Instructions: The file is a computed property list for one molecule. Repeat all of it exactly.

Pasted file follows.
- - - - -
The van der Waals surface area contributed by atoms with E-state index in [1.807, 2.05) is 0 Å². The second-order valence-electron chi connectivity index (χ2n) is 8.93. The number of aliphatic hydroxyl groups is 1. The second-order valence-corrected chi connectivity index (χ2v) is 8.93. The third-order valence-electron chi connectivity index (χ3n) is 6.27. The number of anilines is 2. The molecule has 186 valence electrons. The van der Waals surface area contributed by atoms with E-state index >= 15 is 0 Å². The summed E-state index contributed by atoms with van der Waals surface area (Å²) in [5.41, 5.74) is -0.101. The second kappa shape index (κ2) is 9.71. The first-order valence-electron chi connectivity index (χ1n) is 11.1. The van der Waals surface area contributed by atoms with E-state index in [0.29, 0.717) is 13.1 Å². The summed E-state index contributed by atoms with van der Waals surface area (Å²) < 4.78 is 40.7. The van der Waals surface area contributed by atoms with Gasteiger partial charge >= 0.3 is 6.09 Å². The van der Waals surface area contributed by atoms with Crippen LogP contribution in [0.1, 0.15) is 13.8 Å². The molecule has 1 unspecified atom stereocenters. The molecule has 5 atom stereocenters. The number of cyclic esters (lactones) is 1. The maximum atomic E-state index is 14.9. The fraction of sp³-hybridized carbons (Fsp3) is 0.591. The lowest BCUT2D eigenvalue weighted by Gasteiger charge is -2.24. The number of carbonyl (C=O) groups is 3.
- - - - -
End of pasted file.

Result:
The van der Waals surface area contributed by atoms with E-state index in [1.807, 2.05) is 0 Å². The second-order valence-electron chi connectivity index (χ2n) is 8.93. The number of aliphatic hydroxyl groups is 1. The second-order valence-corrected chi connectivity index (χ2v) is 8.93. The third-order valence-electron chi connectivity index (χ3n) is 6.27. The number of anilines is 2. The molecule has 186 valence electrons. The van der Waals surface area contributed by atoms with E-state index >= 15 is 0 Å². The summed E-state index contributed by atoms with van der Waals surface area (Å²) in [5.41, 5.74) is -0.101. The second kappa shape index (κ2) is 9.71. The first-order valence-electron chi connectivity index (χ1n) is 11.1. The van der Waals surface area contributed by atoms with E-state index in [0.29, 0.717) is 13.1 Å². The summed E-state index contributed by atoms with van der Waals surface area (Å²) < 4.78 is 40.7. The van der Waals surface area contributed by atoms with Gasteiger partial charge >= 0.3 is 6.09 Å². The van der Waals surface area contributed by atoms with Crippen LogP contribution in [0.1, 0.15) is 13.8 Å². The molecule has 1 unspecified atom stereocenters. The molecule has 5 atom stereocenters. The number of cyclic esters (lactones) is 1. The maximum atomic E-state index is 14.9. The fraction of sp³-hybridized carbons (Fsp3) is 0.591. The lowest BCUT2D eigenvalue weighted by Gasteiger charge is -2.24. The number of carbonyl (C=O) groups is 3.